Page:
All posts tagged: MFA

Finding My Discomfort Zone

Image: Trung Bui Viet In my first class on creative nonfiction this past April, I sat down in the workshop, excited, a little nervous, but fundamentally reassured by one thought: I wasn’t going to be any good at the class anyway, so I didn’t have to worry too much about mastering the finer points of the memoir or essay. I was taking nonfiction because in my MA program, we are required to take one class outside of our genre. Since I’m a fiction writer, that meant choosing between poetry and nonfiction.  When I was in undergrad, I took one fateful poetry workshop. It was actually my first workshop experience. I wasn’t much of a poet, or at least I didn’t consider myself to be one, but it was easier to get accepted into a poetry workshop than a fiction workshop, so I took the chance to be in it when it was offered, knowing that I wasn’t going to be the star of the class. I brought in my painful clichéd breakup poems every week and …

Want to learn how to write? Become an autodidact

Image: The Dark Veil If you’re familiar with the pros and cons of MFA programs in general, you’ve probably heard this advice before: an advanced degree in Creative Writing is not necessary for you to become a writer, but it can definitely help by giving you the time and validation you need to build confidence in your writing. I’ve now completed two terms of my M.A. in Creative Writing program (two quarters actually, but because there’s no summer term there are only three quarters in one school year– I’m guessing whoever invented that system didn’t major in math), and I have enough experience at this program to confirm that advice, but also to qualify it. In an MFA or MA Program, you will be treated seriously as a writer, and you will have more time than you otherwise would to write, especially if you’re coming back to school from the working world. However, if you are in a program that funds you via teaching assistantships or other university positions, you’re also going to have a …

April Showers Bring ANXIETY

Image: 陳 冠宇 Springtime can be confusing. The weather is friendlier, the world unfurls from its winter slumber, birds sing in the tree outside your window, etc. But this time of year also brings tax returns, looming seminar papers, and summer work struggles. For those who have braved the tumultuous MFA application process over the past few months, there are three likely mindsets at this point in the year: Sadness at knowing they won’t be sitting in a graduate workshop in the fall Pulling their hair out (with excitement/anxiety!) trying to decide between offers, or Pulling their hair out (with excitement!) figuring out living situation and moving details for August. Each position comes with its own anxieties and challenges. Each can invite a sense of futility and/or imposter syndrome. I’ve been the sad applicant, the anxiously-comparing-stipends-applicant, and the oh-my-god-I’m-moving-in-four-months applicant. I am also now a graduate student in a creative writing program, and now realize that perhaps a slice of this perspective would have placed my anxieties and worries in a more helpful context. I hope reading this …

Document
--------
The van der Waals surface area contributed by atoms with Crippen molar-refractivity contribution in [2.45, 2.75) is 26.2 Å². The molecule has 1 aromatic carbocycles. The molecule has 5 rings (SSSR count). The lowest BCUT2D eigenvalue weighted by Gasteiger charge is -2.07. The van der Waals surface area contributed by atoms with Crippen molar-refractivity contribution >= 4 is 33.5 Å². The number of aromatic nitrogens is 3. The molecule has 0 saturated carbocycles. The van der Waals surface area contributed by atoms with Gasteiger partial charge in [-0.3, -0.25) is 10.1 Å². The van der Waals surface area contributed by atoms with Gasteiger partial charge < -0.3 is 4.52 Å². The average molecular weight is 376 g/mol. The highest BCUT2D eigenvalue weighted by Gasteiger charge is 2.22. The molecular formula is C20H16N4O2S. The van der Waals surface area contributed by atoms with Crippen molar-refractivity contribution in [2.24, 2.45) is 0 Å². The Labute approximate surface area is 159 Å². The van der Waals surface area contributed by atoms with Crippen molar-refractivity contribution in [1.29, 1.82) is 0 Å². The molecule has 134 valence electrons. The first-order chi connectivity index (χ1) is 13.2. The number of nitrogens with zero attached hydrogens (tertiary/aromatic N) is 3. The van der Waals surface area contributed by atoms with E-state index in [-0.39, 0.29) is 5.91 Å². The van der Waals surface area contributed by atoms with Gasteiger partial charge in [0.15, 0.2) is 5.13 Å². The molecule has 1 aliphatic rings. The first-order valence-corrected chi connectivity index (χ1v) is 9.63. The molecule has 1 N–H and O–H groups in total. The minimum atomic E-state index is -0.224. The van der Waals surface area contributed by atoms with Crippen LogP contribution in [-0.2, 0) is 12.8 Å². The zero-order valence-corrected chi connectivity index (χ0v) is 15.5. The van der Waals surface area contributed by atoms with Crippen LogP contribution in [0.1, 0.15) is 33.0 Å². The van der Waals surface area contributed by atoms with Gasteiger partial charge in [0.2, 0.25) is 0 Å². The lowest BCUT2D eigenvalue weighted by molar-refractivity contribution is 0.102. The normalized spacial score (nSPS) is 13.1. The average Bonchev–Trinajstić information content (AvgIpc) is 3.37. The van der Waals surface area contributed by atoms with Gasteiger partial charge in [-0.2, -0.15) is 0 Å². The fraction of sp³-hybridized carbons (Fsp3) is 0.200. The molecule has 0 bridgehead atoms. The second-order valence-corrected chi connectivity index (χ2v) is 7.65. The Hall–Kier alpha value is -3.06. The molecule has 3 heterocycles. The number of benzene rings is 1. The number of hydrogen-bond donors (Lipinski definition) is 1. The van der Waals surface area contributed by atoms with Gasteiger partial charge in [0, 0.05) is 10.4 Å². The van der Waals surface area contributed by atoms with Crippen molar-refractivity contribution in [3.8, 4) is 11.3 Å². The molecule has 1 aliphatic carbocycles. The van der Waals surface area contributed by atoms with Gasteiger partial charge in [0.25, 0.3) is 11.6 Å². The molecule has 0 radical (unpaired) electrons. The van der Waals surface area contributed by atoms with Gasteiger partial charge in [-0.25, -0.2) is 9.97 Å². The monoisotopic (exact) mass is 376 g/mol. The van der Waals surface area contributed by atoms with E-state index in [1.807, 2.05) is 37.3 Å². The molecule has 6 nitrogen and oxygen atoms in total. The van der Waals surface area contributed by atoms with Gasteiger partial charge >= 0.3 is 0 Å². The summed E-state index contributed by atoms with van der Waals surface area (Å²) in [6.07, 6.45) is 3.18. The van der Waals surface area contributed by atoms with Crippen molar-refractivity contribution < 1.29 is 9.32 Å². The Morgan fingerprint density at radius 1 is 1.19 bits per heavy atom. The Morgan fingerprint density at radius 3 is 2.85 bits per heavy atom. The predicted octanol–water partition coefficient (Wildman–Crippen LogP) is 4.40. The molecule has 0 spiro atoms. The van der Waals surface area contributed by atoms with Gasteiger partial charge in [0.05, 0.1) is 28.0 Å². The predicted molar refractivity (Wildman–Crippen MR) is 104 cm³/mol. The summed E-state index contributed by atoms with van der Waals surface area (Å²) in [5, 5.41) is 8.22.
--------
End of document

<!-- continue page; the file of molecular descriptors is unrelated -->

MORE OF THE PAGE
An Inside Look With Robin Conley, Western State Colorado University ’15

Image: Edsel Little Note: Thank you to first year contributor J.R. Dawson for providing me with these questions! How does your residency work and how it is paced? Spalding University’s Low-Residency program offers several options students can complete while enrolled in the program. The option selected decides the time they will attend residency. Some students, like […]

So You’re Waiting to Hear Back from MFA Programs: Post Application Advice With Craig Knox

Image: Nate Steiner For the next two months we’ll be asking some of our first year contributors to talk about the post application period and how they dealt with it last year. What did you do to get through the post application period? I was working at a dead-end job when I applied to MFA programs, and the applications were my respite from a toxic workplace. I didn’t stress about my applications too much and I tried not to think about when I would hear back. I just got lost in the words and in the obsession with getting my voice on the page. I was really proud of my writing by the end of the application period. Once I submitted all of my applications, I felt adrift. So I tried to find light in the darkness as much as I could. I like to cook, so I did that a lot. I took the dog for long walks on my lunch breaks and when I got home from work. Most importantly, I continued reading and revising …

Should I Stay Or Should I Go Now?

Image: Beat Tschanz Every summer hundreds of newly accepted MFA students box up their books, gas up their cars, and make the trek to programs across the country. It’s a sort of crisscross dance with writers zipping off to places they’ve never been before, or, have only briefly visited. More often than not, things work out—we endure the foreign weather and different accents; the local charm either grows on us or becomes grist for mill. But sometimes, for any number of reasons, things don’t go as planned and a change is in order. In my case, I had received tuition remission, but no stipend. I was working full-time for minimum wage in an expensive city, which in many ways defeated the whole purpose: more time to hone my craft and build a community. That fall, I applied to another round of schools and received an acceptance phone call outside the door to that week’s fiction workshop. No one else knew, but that didn’t stop me from feeling incredibly awkward. But transferring shouldn’t be the faux …